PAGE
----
"Know thyself” - well-known philosophical maxim originating in ancient Greece
How can we be wiser? Particularly how can we be wiser with how we conduct ourselves? It was an encounter with my ten-year-old granddaughter, Anna, that got me thinking.
It started with a couple of skits which I had written for people to perform. In the first one all the characters were kids. Anna played a part and did quite well.
We discussed the upcoming performance of the second skit as we were driving to do a little school shopping. Anna seemed irritated. “I haven’t heard anything about this second skit.”
“Well, the characters are mostly adults. I imagine that adults will be cast in the parts.”
Anna thought for a moment. “I hope you aren’t insulted, but I don’t like your skits.”
I was insulted and let her know it. “I’m not angry with you, Anna, but my feelings are hurt. It’s probably how you might feel if someone said they did not like your art.”
Anna started to cry. “I don’t know why I said that. It isn’t true. I thought and thought about what to say just to cover up that I felt bad that no one talked to me about being in the next skit.”
She was genuinely perplexed and dismayed. Of course, I was blown away that Anna had such insight into what was going on internally for her. She continued reflecting on her conduct even after I assured her that our relationship was all good. No worries.
“I know you say that, but I’ll go to bed tonight and I’ll be haunted. ‘Why did you say that, Anna?’ You didn’t mean it?’” She kept looking out the car window in distress.
We finally got it smoothed out, but the question is a good one (and the encounter gives me some insight into the mechanisms at work when hurt people, hurt people). How is it that we say and do things that don’t fit with the truth, our thoughts, feelings, and our values?
But before going there, notice the switch up from a “why” question to a “how” question. “Why” questions, in these sorts of scenarios, seem to provoke judgment and defensiveness, rumination, anxiety, and depression rather than curiosity. A curious approach leads to richer information. Richer information leads to better understanding. Better understanding leads to wiser actions.
Maybe a more useful question might be, “How can we get better at noticing (with curiosity, some might call that mindfulness) what is truly happening inside of us, then authentically expressing our feelings, thoughts, and needs in ways that have a chance of producing the outcomes we seek (rather than hurting others or negatively affecting our relationships)?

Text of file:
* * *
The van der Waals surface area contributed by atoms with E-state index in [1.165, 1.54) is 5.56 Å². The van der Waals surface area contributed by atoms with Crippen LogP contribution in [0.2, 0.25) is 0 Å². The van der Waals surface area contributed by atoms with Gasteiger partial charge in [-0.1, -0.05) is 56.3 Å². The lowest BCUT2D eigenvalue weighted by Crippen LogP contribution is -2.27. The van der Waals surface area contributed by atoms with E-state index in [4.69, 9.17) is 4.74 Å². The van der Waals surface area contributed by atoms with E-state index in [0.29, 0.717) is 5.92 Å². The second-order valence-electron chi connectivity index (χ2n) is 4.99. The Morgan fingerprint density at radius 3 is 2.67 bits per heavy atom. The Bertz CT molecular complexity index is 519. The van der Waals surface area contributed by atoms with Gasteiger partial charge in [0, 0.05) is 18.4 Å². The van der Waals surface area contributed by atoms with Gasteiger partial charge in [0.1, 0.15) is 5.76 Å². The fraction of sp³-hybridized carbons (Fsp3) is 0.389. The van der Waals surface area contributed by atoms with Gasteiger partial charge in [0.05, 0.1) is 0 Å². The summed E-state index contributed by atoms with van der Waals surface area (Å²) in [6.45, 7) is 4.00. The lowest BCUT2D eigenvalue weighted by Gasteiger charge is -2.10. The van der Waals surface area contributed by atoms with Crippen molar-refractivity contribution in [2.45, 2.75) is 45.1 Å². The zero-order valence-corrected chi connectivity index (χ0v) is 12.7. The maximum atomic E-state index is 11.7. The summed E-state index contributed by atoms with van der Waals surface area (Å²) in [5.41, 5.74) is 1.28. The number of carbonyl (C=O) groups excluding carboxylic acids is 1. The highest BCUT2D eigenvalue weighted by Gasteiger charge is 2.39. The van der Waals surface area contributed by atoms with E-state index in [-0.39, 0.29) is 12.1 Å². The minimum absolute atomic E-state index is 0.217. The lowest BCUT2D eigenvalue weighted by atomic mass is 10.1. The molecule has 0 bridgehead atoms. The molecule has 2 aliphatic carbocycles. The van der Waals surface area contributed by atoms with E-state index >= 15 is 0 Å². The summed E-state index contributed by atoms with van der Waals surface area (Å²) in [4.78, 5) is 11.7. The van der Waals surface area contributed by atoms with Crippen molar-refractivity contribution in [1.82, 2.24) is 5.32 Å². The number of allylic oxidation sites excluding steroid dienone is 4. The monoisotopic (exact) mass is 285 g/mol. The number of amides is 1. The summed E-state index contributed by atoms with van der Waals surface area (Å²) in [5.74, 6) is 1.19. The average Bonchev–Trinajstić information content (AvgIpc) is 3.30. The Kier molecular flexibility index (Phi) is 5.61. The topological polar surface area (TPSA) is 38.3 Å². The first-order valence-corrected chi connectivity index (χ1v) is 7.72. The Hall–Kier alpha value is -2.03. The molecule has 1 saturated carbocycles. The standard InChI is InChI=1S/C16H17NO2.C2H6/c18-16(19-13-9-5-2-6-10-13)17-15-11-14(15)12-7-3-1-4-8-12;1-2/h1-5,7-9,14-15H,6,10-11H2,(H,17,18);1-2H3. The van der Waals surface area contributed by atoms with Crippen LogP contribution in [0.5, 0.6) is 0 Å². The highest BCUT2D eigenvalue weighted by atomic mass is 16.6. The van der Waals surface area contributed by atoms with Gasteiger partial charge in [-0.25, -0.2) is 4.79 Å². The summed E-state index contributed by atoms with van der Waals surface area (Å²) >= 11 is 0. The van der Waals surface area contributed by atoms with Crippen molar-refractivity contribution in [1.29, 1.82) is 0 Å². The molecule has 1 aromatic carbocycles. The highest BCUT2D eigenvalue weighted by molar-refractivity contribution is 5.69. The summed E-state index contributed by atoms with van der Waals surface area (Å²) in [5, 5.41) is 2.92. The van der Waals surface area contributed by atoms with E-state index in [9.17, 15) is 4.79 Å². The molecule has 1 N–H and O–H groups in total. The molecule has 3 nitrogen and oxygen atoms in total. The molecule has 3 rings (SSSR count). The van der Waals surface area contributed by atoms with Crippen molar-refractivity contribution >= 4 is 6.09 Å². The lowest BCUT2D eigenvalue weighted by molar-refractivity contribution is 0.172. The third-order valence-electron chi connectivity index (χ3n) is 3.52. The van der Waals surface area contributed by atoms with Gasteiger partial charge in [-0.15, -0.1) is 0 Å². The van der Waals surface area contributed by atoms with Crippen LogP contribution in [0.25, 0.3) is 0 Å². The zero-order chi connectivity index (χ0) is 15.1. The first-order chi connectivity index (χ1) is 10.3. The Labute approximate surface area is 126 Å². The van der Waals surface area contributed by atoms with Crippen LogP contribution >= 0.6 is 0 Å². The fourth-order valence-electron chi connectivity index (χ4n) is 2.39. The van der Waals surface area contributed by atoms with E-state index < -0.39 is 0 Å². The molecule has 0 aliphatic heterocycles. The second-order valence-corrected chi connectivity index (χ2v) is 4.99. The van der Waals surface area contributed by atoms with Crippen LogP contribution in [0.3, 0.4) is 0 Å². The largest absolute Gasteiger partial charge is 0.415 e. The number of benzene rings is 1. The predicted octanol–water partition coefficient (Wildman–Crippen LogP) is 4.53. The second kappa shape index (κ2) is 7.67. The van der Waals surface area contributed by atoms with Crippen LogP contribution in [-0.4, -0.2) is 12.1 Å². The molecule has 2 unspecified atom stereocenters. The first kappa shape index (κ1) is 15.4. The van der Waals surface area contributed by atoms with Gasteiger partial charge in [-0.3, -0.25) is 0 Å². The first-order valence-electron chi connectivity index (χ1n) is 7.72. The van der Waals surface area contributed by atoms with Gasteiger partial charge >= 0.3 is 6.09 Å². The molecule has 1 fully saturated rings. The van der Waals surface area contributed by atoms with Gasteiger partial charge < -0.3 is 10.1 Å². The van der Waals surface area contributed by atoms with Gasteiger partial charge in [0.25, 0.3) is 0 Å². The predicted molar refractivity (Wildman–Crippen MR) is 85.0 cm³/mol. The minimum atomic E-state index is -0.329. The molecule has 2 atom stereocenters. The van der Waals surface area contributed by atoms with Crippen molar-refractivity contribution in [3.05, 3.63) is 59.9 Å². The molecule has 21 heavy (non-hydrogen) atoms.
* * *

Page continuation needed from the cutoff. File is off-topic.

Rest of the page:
One trick…I am trying it more and more these days, has a fancy name. It’s called “illeism.” Illeism is referring to yourself in the third person. For example, Anna might say, “I notice that Anna is sad and also mad about not being included in the second skit.”
It’s weird sounding I know, but it does seem to work. AND there’s research on wisdom coming from Canadian researchers (headed by Dr. Igor Grossman, University of Waterloo) which reports that the practice of referring to ourselves (and talking about our situation) in a self-distanced way makes us wiser.
The research came out of what is known as Solomon’s paradox. Solomon was a biblical character who was known as the wisest man to have ever lived … when he was solving OTHERS’ problems. Not so much in his own life.
We are much wiser when we think about others’ situations and what can be done than when we are dealing with our own … UNLESS we step back. Talk about ourselves in the third person for example.
I heard a woman do this last night. She was talking about a boating trip she had taken. At one point she was asked to do something dangerous, she recounts talking to herself in the third person, “Lady, you need to pass on this.”
Once I met a dentist who was perturbed about his situation. “I just don’t know what to do. I am totally stuck,” he said.
“What advice would you give another dentist in your situation?”
Suddenly, he had a head full of wisdom which he expounded on in depth.
Same situation with a teacher I met who claimed he had no options at all in a family predicament. When we explored what advice he would give to a friend in his situation. He spouted off three pages of ideas (I stopped mentally counting after he came up with what seemed close to 100 ideas!).
So how does this work? Perhaps it is simply that we get better perspective, less judgment, less defensiveness, richer data, more wisdom by self-distancing.
When you consider that, according to researchers, we have about 50,000 thoughts per day. Over half of them are negative – critical, judgments often aimed at ourselves. Ninety percent of them are recycled the researchers claim. We aren’t getting anywhere good or helpful or wise without a little intervention.
I'm learning to use “what” questions instead of “why” questions and practice a bit of illeism. Expecting some wisdom.
How might we journey together to the Good Life by using questions and self-distancing which provoke curiosity, understanding, and wisdom - and keep a lot of us from hurting ourselves and others?